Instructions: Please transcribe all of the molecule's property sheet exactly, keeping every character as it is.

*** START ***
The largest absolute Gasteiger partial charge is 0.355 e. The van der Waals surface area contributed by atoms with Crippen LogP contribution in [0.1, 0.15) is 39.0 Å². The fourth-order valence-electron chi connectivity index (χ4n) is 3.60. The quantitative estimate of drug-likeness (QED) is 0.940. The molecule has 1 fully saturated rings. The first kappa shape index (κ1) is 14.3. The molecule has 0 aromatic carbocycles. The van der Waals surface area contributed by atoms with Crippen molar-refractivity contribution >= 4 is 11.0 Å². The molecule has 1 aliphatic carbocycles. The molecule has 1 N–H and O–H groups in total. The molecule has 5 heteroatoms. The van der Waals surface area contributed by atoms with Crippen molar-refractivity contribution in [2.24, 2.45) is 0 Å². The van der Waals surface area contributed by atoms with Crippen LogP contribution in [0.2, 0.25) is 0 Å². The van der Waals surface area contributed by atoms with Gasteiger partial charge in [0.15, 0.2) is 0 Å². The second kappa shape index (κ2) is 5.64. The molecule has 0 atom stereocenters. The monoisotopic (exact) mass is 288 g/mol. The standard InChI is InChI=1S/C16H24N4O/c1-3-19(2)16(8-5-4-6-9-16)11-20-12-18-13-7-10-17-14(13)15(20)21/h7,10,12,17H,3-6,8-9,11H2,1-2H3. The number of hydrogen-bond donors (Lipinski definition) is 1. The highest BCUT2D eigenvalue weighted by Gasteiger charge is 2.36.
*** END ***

The largest absolute Gasteiger partial charge is 0.355 e. The van der Waals surface area contributed by atoms with Crippen LogP contribution in [0.1, 0.15) is 39.0 Å². The fourth-order valence-electron chi connectivity index (χ4n) is 3.60. The quantitative estimate of drug-likeness (QED) is 0.940. The molecule has 1 fully saturated rings. The first kappa shape index (κ1) is 14.3. The molecule has 0 aromatic carbocycles. The van der Waals surface area contributed by atoms with Crippen molar-refractivity contribution >= 4 is 11.0 Å². The molecule has 1 aliphatic carbocycles. The molecule has 1 N–H and O–H groups in total. The molecule has 5 heteroatoms. The van der Waals surface area contributed by atoms with Crippen molar-refractivity contribution in [2.24, 2.45) is 0 Å². The van der Waals surface area contributed by atoms with Crippen LogP contribution in [0.2, 0.25) is 0 Å². The van der Waals surface area contributed by atoms with Gasteiger partial charge in [0.15, 0.2) is 0 Å². The second kappa shape index (κ2) is 5.64. The molecule has 0 atom stereocenters. The monoisotopic (exact) mass is 288 g/mol. The standard InChI is InChI=1S/C16H24N4O/c1-3-19(2)16(8-5-4-6-9-16)11-20-12-18-13-7-10-17-14(13)15(20)21/h7,10,12,17H,3-6,8-9,11H2,1-2H3. The number of hydrogen-bond donors (Lipinski definition) is 1. The highest BCUT2D eigenvalue weighted by Gasteiger charge is 2.36.